This time I adjusted for park factors on walks, doubles, triples, and home runs, so the results make everything defense-neutral as well as park-neutral with the exception of park effects on strikeouts (for a reminder of why those might be important, though I don't have the data to adjust for them, check out the latest entry of Rich Lederer's Abstracts from the Abstracts; I will note that both Santan and Schilling strike out batters slightly more frequently at home but neither by a wide margin). Using this formula, I came up with an expected run average of 3.89 for Curt Schilling and 2.75 for Johan Santana. Schilling, despite playing in the most extreme hitter's park in the AL, has actually outperformed his component stats in run average by .40 runs/9 IP. Santana, on the other hand, has a 2.82 RA, just slightly above his component stats' projection. Schilling has a FIP (Fielding Independent Pitching, ((13HR + 3BB - 2K)/IP) + 3.2) of 3.31 and Santana has a 2.97 FIP. Those numbers mask that Schilling gives up line drives at a clip well over league average and Santana gives them up at a rate well under league average. This effects not only batting average but Isolated Power, as Santana's given up 18 doubles and 3 triples versus 54 doubles and 2 triples for Schilling, a huge difference even when accounting for park factors (Schilling has allowed 22 walks on the road, Santana only 7).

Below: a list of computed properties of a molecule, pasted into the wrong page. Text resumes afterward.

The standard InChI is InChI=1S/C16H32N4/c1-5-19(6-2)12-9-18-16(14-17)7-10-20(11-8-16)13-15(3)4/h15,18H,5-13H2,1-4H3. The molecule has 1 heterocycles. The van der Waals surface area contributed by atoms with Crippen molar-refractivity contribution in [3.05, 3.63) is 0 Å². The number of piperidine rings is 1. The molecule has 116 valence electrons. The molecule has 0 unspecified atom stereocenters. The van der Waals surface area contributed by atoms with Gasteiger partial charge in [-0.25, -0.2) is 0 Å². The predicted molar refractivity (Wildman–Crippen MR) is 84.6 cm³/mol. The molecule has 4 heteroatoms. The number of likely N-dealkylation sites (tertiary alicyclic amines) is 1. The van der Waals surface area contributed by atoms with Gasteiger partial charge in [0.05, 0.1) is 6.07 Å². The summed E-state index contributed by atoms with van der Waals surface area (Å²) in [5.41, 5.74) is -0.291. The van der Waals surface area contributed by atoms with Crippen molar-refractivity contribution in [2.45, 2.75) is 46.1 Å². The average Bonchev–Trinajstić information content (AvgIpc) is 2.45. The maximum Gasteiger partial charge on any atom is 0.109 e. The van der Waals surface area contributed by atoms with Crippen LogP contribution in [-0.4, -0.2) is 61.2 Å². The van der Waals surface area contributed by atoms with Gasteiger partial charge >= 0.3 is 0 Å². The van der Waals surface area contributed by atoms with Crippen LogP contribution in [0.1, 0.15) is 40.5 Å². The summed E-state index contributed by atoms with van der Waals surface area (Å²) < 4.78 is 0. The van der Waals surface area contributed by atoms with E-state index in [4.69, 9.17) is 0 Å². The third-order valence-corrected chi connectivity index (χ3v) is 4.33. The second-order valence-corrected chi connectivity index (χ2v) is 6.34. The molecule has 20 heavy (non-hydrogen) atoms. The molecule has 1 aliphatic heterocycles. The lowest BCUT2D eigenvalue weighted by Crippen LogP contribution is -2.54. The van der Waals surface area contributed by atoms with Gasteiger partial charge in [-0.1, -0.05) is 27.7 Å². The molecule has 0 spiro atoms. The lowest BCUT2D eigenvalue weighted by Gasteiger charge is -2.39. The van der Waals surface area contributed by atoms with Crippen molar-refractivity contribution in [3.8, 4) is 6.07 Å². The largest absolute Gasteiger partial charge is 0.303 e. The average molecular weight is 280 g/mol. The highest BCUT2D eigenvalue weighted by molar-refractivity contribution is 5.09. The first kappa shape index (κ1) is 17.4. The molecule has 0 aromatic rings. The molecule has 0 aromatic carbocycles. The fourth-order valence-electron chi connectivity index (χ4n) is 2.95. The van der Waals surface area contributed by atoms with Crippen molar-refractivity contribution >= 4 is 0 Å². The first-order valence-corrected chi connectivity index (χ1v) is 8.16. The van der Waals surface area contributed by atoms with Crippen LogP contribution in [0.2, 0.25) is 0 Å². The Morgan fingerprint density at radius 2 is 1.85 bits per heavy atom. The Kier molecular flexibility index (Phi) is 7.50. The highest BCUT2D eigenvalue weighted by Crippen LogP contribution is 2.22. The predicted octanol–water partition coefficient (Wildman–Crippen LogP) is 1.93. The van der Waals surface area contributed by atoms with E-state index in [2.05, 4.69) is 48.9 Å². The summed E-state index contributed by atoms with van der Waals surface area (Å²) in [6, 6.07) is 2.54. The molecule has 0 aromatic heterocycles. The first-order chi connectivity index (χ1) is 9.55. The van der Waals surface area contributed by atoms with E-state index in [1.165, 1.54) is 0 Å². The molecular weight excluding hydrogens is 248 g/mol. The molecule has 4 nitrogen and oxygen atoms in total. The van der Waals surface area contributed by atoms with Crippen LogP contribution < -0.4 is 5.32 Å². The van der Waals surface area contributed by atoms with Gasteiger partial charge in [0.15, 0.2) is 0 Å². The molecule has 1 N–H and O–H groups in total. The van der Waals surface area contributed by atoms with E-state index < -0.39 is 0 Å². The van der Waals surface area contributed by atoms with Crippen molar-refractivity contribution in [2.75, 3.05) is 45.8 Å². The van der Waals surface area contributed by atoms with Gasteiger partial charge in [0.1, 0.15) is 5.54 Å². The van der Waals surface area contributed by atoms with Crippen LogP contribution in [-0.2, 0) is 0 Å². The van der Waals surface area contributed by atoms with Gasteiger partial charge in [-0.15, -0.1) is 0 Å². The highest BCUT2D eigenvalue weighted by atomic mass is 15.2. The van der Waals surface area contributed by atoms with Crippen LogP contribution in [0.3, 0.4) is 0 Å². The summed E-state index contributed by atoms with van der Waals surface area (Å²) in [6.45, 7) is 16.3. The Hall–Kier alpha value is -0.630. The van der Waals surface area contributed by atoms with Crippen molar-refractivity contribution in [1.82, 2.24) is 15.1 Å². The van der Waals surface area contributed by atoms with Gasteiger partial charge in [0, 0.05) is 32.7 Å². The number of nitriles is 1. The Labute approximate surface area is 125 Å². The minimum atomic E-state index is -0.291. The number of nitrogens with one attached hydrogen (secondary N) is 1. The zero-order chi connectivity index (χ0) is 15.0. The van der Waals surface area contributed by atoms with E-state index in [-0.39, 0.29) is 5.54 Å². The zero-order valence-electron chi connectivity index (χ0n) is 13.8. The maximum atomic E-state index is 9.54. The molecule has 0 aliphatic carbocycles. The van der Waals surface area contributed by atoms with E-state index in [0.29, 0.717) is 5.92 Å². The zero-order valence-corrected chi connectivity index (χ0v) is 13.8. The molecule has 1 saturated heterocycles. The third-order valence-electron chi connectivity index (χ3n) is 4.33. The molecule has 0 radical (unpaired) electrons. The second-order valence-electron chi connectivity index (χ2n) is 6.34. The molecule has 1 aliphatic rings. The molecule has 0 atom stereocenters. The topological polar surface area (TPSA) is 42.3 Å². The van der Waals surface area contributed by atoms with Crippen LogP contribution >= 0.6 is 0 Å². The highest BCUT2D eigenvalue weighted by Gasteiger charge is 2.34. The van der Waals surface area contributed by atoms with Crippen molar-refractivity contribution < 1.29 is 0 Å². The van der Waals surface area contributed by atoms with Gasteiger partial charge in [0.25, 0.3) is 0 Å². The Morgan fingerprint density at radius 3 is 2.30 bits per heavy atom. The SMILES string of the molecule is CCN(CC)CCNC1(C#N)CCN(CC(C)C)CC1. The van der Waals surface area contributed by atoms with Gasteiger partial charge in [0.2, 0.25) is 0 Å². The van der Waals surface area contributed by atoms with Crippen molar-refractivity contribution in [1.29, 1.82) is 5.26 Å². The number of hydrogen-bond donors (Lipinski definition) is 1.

I thought I'd see what that difference would look like when factored into each pitcher's support-neutral statistics. First, I figured out what their Expected Win-Loss records would be if I multiplied their expected winning percentage by their actual run average divided by component run average and then pretending they'd have the same number of decisions as expected by SNWL. This yielded a 12.5-10.3 record for Schilling and a 14.5-7.9 record for Santana. So while it's true that Santana has been unlucky relative to starters who have had a lot of luck, he hasn't been terribly unlucky (just unlucky enough that he might lose the Cy Young balloting); after all, Santana's offense isn't chopped liver, as 5.51 runs per 9 innings is about a half run over league average. Next, I used the same formula but with the team's expected win-loss with these players, and Santana's lead became to 20.8-10.2 to 16.1-13.9, a pretty huge advantage. Next, I adjusted support-neutral lineup-adjusted value added, and Santana's edge was 7.37 to 4.93.

You might have no idea what I'm talking about, so I'll give you the short version: there is only one statistic that supports Schilling's candidacy. That statistic (wins) is one that no pitcher in the American League can control. Even if a pitcher threw 15 innings a game with no hits and no walks, his team could lose and the pitcher could do nothing about it because he doesn't step up to the plate. Neither Schilling nor Santana has been throwing 15-inning perfect games, but Santana has been about as close as any pitcher in this era while Schilling has been merely good. The one statistic that supports Schilling's candidacy is the one statistic that the pitchers have the least control over, and Santana dominates Schilling across the board in all other statistics.